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Consider the themes of motherhood and fatherhood in Mary Shelley’s novel and in...

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helpme1231 | Student, Undergraduate | eNotes Newbie

Posted May 28, 2012 at 6:55 AM via web

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Consider the themes of motherhood and fatherhood in Mary Shelley’s novel and in Kenneth Branagh’s film for Frankenstein. Any differences in these themes in the novel and in the film?

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literaturenerd | High School Teacher | (Level 2) Educator Emeritus

Posted May 31, 2012 at 12:07 AM (Answer #1)

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Perhaps the most contradictory element of Mary Shelley's novel Frankenstein and Kenneth Branagh's adaptation of the novel is the fact that the deaths of Victor's parents differ greatly. These differences speak to the thematic differences seen in the film and novel as well (regarding motherhood and fatherhood).

Therefore, the role of the mother is set to be very different within the novel and the film. Victor is far more upset in the film about the death of his mother. His obsession with the reanimation of life stems from his mother's death in the film and not his obsession with science (as seen in the novel). In the film, Victor's relationship with his mother is far more influential over his character than in the novel.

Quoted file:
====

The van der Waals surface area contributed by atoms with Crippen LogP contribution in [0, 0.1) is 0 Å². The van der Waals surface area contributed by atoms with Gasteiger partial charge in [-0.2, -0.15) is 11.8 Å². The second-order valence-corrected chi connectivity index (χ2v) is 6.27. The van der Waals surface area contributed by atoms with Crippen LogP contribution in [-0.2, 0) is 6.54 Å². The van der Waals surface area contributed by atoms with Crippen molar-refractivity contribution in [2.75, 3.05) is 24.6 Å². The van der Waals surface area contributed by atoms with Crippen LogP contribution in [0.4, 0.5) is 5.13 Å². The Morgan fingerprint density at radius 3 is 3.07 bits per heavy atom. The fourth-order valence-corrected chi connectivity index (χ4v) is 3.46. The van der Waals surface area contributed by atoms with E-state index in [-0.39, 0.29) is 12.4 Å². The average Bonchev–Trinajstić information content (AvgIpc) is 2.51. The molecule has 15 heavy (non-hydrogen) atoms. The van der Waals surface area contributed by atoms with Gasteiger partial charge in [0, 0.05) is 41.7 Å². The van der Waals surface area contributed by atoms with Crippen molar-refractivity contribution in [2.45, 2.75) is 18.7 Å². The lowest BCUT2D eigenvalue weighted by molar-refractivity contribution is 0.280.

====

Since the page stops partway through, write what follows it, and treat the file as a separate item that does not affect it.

As for the role of the father, many changes are made in the adaption. Victor's father does not die from heartbreak in the movie (given the stresses he has faced with the numerous deaths which have ravaged his family); instead, his father is killed by the creature. This change speaks to the theme of fatherhood being far more important in the film than in the novel. The fact that the monster murders Victor's father shows a direct link to Vcitor's removal of himself as the creature's "father."

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helpme1231 | Student, Undergraduate | eNotes Newbie

Posted May 28, 2012 at 6:57 AM (Answer #2)

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What do you think of the theme of fatherhood in 'Frankenstein' and in the movie too? Whate are the differences?

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